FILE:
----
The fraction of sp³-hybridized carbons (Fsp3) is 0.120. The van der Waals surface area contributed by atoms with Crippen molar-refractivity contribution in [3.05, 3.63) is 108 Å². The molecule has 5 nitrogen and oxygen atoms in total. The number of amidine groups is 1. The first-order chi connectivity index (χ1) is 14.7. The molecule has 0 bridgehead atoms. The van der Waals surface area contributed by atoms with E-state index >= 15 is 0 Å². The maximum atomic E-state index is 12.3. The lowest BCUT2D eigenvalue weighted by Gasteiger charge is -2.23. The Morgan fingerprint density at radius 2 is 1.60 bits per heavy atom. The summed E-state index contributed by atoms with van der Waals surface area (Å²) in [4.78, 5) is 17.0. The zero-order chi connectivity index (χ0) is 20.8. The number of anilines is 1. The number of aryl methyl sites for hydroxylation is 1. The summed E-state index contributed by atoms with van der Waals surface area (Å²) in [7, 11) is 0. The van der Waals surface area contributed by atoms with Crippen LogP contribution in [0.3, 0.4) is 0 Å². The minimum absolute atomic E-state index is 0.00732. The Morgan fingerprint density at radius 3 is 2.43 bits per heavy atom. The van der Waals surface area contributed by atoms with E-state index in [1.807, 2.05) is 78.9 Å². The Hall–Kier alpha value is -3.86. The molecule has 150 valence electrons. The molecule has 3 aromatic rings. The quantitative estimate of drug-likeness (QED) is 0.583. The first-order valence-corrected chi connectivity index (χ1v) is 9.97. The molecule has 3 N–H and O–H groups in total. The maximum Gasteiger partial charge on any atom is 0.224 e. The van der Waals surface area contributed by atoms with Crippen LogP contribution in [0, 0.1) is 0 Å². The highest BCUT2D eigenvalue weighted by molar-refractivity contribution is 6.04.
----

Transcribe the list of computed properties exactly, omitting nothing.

The fraction of sp³-hybridized carbons (Fsp3) is 0.120. The van der Waals surface area contributed by atoms with Crippen molar-refractivity contribution in [3.05, 3.63) is 108 Å². The molecule has 5 nitrogen and oxygen atoms in total. The number of amidine groups is 1. The first-order chi connectivity index (χ1) is 14.7. The molecule has 0 bridgehead atoms. The van der Waals surface area contributed by atoms with E-state index >= 15 is 0 Å². The maximum atomic E-state index is 12.3. The lowest BCUT2D eigenvalue weighted by Gasteiger charge is -2.23. The Morgan fingerprint density at radius 2 is 1.60 bits per heavy atom. The summed E-state index contributed by atoms with van der Waals surface area (Å²) in [4.78, 5) is 17.0. The zero-order chi connectivity index (χ0) is 20.8. The number of anilines is 1. The number of aryl methyl sites for hydroxylation is 1. The summed E-state index contributed by atoms with van der Waals surface area (Å²) in [7, 11) is 0. The van der Waals surface area contributed by atoms with Crippen LogP contribution in [0.3, 0.4) is 0 Å². The minimum absolute atomic E-state index is 0.00732. The Morgan fingerprint density at radius 3 is 2.43 bits per heavy atom. The van der Waals surface area contributed by atoms with E-state index in [1.807, 2.05) is 78.9 Å². The Hall–Kier alpha value is -3.86. The molecule has 150 valence electrons. The molecule has 3 aromatic rings. The quantitative estimate of drug-likeness (QED) is 0.583. The first-order valence-corrected chi connectivity index (χ1v) is 9.97. The molecule has 3 N–H and O–H groups in total. The maximum Gasteiger partial charge on any atom is 0.224 e. The van der Waals surface area contributed by atoms with Crippen LogP contribution in [0, 0.1) is 0 Å². The highest BCUT2D eigenvalue weighted by molar-refractivity contribution is 6.04.